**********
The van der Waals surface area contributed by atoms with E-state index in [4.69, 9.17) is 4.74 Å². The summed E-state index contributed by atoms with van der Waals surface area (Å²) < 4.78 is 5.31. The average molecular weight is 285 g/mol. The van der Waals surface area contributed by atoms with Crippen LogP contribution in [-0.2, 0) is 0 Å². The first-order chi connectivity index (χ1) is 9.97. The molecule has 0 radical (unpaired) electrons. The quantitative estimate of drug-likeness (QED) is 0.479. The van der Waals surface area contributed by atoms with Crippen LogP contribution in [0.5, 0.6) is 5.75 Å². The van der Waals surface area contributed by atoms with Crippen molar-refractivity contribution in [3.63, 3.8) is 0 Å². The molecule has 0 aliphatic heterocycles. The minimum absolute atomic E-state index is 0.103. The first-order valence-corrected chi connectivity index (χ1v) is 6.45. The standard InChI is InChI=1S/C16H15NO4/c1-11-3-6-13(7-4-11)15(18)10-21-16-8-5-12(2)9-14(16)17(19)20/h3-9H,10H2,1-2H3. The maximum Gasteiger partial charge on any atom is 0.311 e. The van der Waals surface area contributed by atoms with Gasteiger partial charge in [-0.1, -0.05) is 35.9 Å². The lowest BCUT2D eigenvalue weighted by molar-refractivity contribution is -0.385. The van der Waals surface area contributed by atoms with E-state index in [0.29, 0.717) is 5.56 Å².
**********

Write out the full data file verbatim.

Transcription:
The van der Waals surface area contributed by atoms with E-state index in [4.69, 9.17) is 4.74 Å². The summed E-state index contributed by atoms with van der Waals surface area (Å²) < 4.78 is 5.31. The average molecular weight is 285 g/mol. The van der Waals surface area contributed by atoms with Crippen LogP contribution in [-0.2, 0) is 0 Å². The first-order chi connectivity index (χ1) is 9.97. The molecule has 0 radical (unpaired) electrons. The quantitative estimate of drug-likeness (QED) is 0.479. The van der Waals surface area contributed by atoms with Crippen LogP contribution in [0.5, 0.6) is 5.75 Å². The van der Waals surface area contributed by atoms with Crippen molar-refractivity contribution in [3.63, 3.8) is 0 Å². The molecule has 0 aliphatic heterocycles. The minimum absolute atomic E-state index is 0.103. The first-order valence-corrected chi connectivity index (χ1v) is 6.45. The standard InChI is InChI=1S/C16H15NO4/c1-11-3-6-13(7-4-11)15(18)10-21-16-8-5-12(2)9-14(16)17(19)20/h3-9H,10H2,1-2H3. The maximum Gasteiger partial charge on any atom is 0.311 e. The van der Waals surface area contributed by atoms with Gasteiger partial charge in [-0.1, -0.05) is 35.9 Å². The lowest BCUT2D eigenvalue weighted by molar-refractivity contribution is -0.385. The van der Waals surface area contributed by atoms with E-state index in [0.29, 0.717) is 5.56 Å².